Home lending slump risks negative ‘feedback loop’ as buyers step back
Residential housing in Gladstone went from pulling $1,000 rents to a few hundred. (AAP Image: Dave Hunt – file photo)
Data from the Australia Bureau of Statistics confirms that demand for housing loans is dwindling — and some analysts are warning a broader lending slump is creating a “feedback loop that drives prices significantly lower”.
Loan applications from property investors are down 42 per cent since the market peaked in 2017, to a seven-year low.
Credit to owner-occupiers is also down, dropping 6.4 per cent month over the month to a three-and-a-half-year low, a 15 per cent collapse over the year.
Many people who bought properties in Sydney or Melbourne a year ago on 10 per cent deposits are facing the fact that their life savings have, for the moment at least, disappeared in falling home values, while crashing markets have devastated investors in regional towns where booms have turned to busts.
How bad is the housing downturn?
Robert Mellor from industry forecaster BIS Oxford Economics said, from a price perspective, the current downturn is one of the worst he has seen in 35 years analysing the residential property market.
“We’re now talking about house prices in Sydney down about 11.5 per cent from the peak 18 months ago, and with the risk of another 4-5 per cent through calendar 2019,” he told PM.
However, he said, the falls are still dwarfed by the scale of the price boom over the preceding five years.
“We need to remember that it’s off the back of one of the biggest booms in terms of demand from investors,” he said.
Mr Mellor said tighter lending standards brought in by the big banks during the royal commission, and limits from regulators on how much banks can lend investors, did not cause the downturn but they have definitely worsened it.
“It’s not surprising now that investors are particularly retreating, and because of the magnitude of the decline, owner-occupiers are also very cautious,” he said.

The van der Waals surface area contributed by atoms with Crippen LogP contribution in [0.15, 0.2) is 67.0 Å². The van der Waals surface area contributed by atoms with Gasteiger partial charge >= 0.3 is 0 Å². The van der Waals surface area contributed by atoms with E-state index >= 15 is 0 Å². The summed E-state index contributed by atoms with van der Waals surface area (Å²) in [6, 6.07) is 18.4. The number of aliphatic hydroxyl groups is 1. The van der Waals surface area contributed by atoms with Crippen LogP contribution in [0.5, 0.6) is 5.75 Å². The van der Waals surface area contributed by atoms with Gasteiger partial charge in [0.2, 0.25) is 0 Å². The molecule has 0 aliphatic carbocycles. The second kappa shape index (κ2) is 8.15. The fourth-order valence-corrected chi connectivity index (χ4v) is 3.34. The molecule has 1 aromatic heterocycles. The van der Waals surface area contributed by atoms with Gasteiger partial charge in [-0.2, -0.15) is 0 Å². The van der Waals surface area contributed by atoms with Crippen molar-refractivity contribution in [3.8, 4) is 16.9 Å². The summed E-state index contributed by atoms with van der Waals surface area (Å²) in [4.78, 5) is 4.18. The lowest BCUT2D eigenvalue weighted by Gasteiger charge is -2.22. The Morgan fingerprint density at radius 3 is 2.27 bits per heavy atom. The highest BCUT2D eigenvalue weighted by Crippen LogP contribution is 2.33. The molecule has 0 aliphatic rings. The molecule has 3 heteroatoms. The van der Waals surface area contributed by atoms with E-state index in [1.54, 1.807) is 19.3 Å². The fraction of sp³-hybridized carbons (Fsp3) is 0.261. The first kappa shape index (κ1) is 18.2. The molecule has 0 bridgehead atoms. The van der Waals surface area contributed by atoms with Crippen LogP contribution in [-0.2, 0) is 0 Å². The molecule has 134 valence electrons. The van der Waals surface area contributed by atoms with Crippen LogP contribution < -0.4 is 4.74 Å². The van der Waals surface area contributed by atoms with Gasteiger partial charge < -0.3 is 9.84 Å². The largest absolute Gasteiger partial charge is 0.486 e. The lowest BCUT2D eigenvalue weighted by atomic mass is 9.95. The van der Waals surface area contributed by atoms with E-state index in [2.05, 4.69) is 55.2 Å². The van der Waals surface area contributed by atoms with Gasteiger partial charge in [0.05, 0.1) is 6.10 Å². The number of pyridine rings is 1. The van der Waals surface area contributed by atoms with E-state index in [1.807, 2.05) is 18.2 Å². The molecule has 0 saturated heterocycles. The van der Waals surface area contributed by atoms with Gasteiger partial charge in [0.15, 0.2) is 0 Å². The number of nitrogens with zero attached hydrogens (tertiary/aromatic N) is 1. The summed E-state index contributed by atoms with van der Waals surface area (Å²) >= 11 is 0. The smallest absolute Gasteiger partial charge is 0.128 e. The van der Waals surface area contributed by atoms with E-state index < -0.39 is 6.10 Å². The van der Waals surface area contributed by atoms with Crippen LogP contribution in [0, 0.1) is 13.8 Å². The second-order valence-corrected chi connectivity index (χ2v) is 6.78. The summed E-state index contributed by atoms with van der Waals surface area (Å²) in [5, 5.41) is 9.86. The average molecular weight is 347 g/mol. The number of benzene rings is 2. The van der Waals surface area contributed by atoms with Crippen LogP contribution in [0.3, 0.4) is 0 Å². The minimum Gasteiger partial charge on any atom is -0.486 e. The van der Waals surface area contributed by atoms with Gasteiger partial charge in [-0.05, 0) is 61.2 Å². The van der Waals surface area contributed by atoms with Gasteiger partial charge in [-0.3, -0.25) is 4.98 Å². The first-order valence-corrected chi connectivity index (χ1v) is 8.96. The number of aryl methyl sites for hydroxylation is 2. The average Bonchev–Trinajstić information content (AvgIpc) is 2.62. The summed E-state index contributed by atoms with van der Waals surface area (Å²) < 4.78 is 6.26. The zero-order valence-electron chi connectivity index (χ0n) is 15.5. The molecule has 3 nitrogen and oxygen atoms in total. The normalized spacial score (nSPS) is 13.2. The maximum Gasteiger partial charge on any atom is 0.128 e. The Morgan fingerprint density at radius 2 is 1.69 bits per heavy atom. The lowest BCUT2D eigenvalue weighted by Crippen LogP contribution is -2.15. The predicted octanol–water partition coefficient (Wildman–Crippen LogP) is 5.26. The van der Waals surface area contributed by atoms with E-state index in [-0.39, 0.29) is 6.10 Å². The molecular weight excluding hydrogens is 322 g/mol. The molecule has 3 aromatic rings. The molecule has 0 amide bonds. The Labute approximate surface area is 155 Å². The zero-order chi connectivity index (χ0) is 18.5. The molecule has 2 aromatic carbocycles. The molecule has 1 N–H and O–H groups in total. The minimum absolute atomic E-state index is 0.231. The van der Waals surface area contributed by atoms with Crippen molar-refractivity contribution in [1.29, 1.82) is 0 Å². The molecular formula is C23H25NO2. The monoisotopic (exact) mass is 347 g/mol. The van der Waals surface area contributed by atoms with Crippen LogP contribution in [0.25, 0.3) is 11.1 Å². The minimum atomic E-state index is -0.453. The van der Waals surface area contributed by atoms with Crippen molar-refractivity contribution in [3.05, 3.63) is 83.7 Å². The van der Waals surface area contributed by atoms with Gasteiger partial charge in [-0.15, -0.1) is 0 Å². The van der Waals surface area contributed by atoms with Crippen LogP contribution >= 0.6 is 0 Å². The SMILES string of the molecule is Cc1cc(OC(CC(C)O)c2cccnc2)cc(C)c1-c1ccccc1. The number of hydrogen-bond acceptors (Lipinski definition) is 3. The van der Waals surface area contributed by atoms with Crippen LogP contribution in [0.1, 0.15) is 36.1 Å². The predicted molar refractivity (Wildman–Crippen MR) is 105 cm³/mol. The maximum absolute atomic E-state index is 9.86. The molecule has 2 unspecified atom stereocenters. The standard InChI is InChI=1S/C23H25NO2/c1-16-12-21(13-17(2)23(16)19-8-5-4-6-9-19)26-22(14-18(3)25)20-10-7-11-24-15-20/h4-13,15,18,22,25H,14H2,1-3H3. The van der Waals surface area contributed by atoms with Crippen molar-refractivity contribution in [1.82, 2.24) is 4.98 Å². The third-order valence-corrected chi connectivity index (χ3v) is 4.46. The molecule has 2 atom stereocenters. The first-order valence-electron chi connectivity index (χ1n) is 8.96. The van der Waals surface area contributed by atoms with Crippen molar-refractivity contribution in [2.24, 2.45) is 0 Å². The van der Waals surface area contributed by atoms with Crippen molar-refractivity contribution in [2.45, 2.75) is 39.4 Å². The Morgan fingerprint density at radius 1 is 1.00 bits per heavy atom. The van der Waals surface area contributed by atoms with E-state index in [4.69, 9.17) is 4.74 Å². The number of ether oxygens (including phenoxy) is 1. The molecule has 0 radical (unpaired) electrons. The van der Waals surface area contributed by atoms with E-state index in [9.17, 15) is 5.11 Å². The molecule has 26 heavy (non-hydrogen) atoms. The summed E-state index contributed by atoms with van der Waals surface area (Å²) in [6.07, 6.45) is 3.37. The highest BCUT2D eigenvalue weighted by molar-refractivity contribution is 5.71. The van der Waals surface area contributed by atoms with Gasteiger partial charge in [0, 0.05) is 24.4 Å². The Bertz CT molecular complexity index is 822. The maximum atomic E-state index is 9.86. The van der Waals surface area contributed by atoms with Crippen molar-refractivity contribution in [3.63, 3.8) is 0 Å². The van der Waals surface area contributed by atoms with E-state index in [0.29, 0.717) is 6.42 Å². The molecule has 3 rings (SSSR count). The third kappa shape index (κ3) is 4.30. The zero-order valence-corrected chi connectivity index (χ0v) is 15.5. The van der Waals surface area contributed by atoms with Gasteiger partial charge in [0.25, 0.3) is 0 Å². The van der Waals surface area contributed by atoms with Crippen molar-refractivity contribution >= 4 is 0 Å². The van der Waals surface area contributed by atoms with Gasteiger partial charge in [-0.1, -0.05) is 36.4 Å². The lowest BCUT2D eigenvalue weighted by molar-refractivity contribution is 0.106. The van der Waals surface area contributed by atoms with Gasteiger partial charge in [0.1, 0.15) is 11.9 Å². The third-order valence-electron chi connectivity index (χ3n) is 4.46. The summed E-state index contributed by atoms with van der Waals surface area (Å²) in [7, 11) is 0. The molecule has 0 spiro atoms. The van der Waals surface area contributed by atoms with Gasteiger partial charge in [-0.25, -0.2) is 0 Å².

Melbourne man David was in high spirits seven years ago when he invested in two properties in the thriving regional Queensland city of Gladstone, when the pubs were full and “everybody was loaded with cash.”
FOMO has given way to FONGO (fear of not getting out) in Australia’s housing market, analysts say (ABC News: Liz Pickering)
His father and uncle also bought a couple of investment properties each.
“They kind of got all excited about it and we all fed off each other’s excitement,” he told PM.
Then Gladstone’s boom ended when energy companies finished building several giant LNG export terminals, and most of the workers employed in the construction phase left town.
David’s investment homes are now worth half the price he paid for them, the rent on them does not cover his bank loans, and nobody wants to buy them off him.
The investment properties were getting rents over $1,000 per house during the boom, but now they would be lucky to get a few hundred.
David said tightening lending standards have definitely contributed to his plight, with one potential purchaser pulling out after he could not get credit.
He was forced to sell off the rest of his property portfolio and move into a share house as a result of the Gladstone crash.
The danger of the ‘feedback loop’